Frozen shoulder: towards a new name and a more tailored approach


Ann Cools, Clinical Pearls / Friday, January 25th, 2019

Frozen shoulder is a common shoulder disorder, characterized by gradual decrease of range of motion (ROM) in the glenohumeral joint, accompanied by increasing pain. In spite of many investigations, the origin and mechanism are still poorly understood. Multiple labels have been attributed to this condition, from “adhesive capsulitis”, over “waste can diagnosis” to the more recent term “frozen shoulder contracture”, suggesting a more dynamic (muscular) component in this disorder. In particular, the subscapularis has been suggested to be in a constant contracture, leading to this significant loss of external rotation ROM. A recent (small case series) study revealed significant increase in ROM in frozen shoulder patients under general anesthesia, suggesting an important role of muscle guarding in frozen shoulder patients (Hollman et al. MSP 2018)

Traditionally 3 stages (freezing, frozen, thawing) are recognized in this condition, mainly based on a time-based, self-limiting process. However, from the practice, we know that these traditional stages do not always match with the actual clinical and daily-life limitations of the patient. Therefore, the traditional protocols for each of these phases do not always match the needs of the patient.

Rather than referring to a time-based protocol, the clinician should refer to “tissue-irritability” as a basis for his clinical reasoning and choice of treatment. This concept of high versus low irritability was described in the clinical paper of McClure & Michener (Phys Ther 2015) for shoulder pain in general (figure 1) and was specified for frozen shoulder contracture syndrome by Lewis et al. (JOSPT 2015) by dividing the disorder into 2 clinically relevant stages: “more pain than stiff”, and “more stiff than pain”.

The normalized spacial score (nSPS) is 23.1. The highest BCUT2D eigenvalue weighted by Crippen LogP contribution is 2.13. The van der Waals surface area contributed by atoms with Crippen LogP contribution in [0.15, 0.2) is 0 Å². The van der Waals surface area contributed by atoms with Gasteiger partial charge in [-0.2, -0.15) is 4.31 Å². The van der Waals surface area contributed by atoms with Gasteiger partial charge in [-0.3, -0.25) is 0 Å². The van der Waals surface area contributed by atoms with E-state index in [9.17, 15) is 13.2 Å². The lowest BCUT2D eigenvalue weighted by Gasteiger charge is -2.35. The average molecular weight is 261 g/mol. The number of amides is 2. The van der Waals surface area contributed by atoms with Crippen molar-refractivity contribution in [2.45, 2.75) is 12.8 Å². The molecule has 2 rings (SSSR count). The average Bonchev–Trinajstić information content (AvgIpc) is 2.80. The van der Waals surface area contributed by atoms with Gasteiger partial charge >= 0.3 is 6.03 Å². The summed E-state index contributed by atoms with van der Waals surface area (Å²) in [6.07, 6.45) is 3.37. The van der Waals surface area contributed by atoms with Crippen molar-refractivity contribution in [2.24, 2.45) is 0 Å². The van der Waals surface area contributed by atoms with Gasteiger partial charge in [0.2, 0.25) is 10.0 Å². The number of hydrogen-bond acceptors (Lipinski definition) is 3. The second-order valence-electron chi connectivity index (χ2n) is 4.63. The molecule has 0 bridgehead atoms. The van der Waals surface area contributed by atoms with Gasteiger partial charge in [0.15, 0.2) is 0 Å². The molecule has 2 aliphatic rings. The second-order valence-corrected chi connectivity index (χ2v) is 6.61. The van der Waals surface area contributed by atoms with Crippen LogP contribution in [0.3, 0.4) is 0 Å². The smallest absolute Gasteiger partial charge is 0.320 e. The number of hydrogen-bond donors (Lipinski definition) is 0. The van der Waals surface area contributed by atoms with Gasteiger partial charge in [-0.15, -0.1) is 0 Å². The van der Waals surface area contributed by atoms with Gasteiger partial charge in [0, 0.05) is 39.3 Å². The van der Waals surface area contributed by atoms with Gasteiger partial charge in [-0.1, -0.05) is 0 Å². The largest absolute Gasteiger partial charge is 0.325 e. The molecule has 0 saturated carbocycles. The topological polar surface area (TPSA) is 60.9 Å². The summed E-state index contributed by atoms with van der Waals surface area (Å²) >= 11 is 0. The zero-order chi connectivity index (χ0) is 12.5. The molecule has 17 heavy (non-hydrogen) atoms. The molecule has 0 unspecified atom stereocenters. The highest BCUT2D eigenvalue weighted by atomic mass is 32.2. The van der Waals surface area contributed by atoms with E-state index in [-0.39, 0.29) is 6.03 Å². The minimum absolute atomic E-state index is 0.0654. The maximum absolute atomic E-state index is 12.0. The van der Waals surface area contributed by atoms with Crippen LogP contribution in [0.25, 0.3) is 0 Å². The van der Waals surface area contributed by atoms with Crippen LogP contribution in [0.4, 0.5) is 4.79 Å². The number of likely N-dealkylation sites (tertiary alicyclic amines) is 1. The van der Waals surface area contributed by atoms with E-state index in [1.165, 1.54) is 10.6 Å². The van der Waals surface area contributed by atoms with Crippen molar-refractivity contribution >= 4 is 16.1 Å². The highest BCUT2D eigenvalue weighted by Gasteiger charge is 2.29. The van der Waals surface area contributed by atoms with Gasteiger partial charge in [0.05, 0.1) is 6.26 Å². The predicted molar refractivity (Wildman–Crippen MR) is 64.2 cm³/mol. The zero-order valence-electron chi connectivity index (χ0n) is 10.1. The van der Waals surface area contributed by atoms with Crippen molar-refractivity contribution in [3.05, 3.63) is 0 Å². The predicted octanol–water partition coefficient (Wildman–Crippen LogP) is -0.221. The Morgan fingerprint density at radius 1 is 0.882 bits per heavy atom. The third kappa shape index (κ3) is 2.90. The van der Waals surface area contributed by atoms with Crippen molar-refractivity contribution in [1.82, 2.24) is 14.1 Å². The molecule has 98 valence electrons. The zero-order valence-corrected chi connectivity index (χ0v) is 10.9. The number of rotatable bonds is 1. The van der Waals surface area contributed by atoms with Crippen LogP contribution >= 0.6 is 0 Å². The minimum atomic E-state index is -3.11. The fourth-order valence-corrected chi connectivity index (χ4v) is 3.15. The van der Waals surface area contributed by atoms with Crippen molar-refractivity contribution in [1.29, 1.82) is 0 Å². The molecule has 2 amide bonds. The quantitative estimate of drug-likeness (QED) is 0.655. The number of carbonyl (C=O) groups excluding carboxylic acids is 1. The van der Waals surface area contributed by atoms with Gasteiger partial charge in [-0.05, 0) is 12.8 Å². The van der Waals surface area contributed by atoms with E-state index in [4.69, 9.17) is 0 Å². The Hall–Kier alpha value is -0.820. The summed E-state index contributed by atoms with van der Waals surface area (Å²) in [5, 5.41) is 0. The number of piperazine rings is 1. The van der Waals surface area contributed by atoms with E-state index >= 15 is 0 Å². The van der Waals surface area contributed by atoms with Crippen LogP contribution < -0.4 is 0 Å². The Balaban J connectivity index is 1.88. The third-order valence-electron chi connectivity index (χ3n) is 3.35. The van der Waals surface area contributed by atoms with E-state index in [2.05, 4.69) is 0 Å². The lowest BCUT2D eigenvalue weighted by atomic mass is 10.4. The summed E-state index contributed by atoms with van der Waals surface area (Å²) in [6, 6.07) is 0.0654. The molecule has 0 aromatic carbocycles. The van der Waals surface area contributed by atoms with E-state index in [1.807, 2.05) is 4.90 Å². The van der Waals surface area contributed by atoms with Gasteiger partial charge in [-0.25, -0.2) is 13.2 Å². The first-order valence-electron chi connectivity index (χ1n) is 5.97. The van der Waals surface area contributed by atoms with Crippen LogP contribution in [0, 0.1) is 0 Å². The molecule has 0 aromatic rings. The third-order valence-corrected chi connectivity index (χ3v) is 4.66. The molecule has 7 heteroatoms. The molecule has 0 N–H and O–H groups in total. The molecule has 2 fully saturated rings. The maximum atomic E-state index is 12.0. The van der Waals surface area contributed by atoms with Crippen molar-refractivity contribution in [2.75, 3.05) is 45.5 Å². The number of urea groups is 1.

Figure 1 Reference: McClure & Michener Phys Ther 2015

According to this concept, the therapist should be guided by the perceived tissue irritability during his clinical reasoning approach, and tailor the treatment into “decreasing the load” versus “increasing loadability” (figure 2). Recently a (small case series) study demonstrated significant improvement with a tailored program based on tissue irritability (Duenas et al. JOSPT 2019) in a population of frozen shoulder patients.

Figure 2 Reference: Ann Cools

Written by: Ann Cools

References:

Lewis J. Frozen shoulder contracture syndrome – Aetiology, diagnosis and management. Man Ther. 2015 Feb;20(1):2-9. doi: 10.1016/j.math.2014.07.006. Epub 2014 Jul 18. ReviewMcClure PW, Michener LA. Staged Approach for Rehabilitation Classification: Shoulder Disorders (STAR-Shoulder). Phys Ther. 2015 May;95(5):791-800. doi: 10.2522/ptj.2014015

Hollmann L, Halaki M, Kamper SJ, Haber M, Ginn KA. Does muscle guarding play a role in range of motion loss in patients with frozen shoulder? Musculoskelet Sci Pract. 2018 Oct;37:64-68. doi: 10.1016/j.msksp.2018.07.001.

Dueñas L, Balasch-Bernat M, Aguilar-Rodríguez M, Struyf F, Meeus M, Lluch E. A 12-Week Tailored Manual Therapy and Home Stretching Program Based on Level of Irritability and Range of Motion Impairments in Patients With Primary Frozen Shoulder Contracture Syndrome: A Case Series With 9-Months Follow-Up. JOSPT 2019 Jan 18:1-24. doi: 10.2519/jospt.2019.8194. [Epub ahead of print]

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